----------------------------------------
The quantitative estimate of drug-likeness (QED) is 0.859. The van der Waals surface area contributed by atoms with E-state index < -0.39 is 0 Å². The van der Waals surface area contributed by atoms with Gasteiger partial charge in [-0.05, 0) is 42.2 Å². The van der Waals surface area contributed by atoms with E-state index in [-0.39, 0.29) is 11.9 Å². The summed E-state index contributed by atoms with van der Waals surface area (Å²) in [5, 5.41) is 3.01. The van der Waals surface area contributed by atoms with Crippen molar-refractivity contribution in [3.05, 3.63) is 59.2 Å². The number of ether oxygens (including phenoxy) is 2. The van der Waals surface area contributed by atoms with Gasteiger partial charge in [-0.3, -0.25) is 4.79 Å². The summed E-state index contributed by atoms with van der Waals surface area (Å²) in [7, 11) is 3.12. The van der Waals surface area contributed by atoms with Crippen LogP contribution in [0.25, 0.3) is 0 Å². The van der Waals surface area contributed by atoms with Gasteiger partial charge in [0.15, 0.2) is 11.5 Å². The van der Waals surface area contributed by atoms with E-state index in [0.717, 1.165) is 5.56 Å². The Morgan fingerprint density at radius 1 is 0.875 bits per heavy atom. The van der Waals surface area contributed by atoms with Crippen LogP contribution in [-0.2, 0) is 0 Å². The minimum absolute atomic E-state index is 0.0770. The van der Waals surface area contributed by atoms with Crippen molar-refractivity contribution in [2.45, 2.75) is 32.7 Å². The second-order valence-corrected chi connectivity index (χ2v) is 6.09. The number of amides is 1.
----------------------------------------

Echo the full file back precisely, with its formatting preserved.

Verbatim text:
The quantitative estimate of drug-likeness (QED) is 0.859. The van der Waals surface area contributed by atoms with E-state index < -0.39 is 0 Å². The van der Waals surface area contributed by atoms with Gasteiger partial charge in [-0.05, 0) is 42.2 Å². The van der Waals surface area contributed by atoms with E-state index in [-0.39, 0.29) is 11.9 Å². The summed E-state index contributed by atoms with van der Waals surface area (Å²) in [5, 5.41) is 3.01. The van der Waals surface area contributed by atoms with Crippen molar-refractivity contribution in [3.05, 3.63) is 59.2 Å². The number of ether oxygens (including phenoxy) is 2. The van der Waals surface area contributed by atoms with Gasteiger partial charge in [-0.3, -0.25) is 4.79 Å². The summed E-state index contributed by atoms with van der Waals surface area (Å²) in [7, 11) is 3.12. The van der Waals surface area contributed by atoms with Crippen LogP contribution in [0.25, 0.3) is 0 Å². The van der Waals surface area contributed by atoms with Gasteiger partial charge in [0.15, 0.2) is 11.5 Å². The van der Waals surface area contributed by atoms with E-state index in [0.717, 1.165) is 5.56 Å². The Morgan fingerprint density at radius 1 is 0.875 bits per heavy atom. The van der Waals surface area contributed by atoms with Crippen LogP contribution in [-0.2, 0) is 0 Å². The minimum absolute atomic E-state index is 0.0770. The van der Waals surface area contributed by atoms with Crippen molar-refractivity contribution in [2.45, 2.75) is 32.7 Å². The second-order valence-corrected chi connectivity index (χ2v) is 6.09. The number of amides is 1.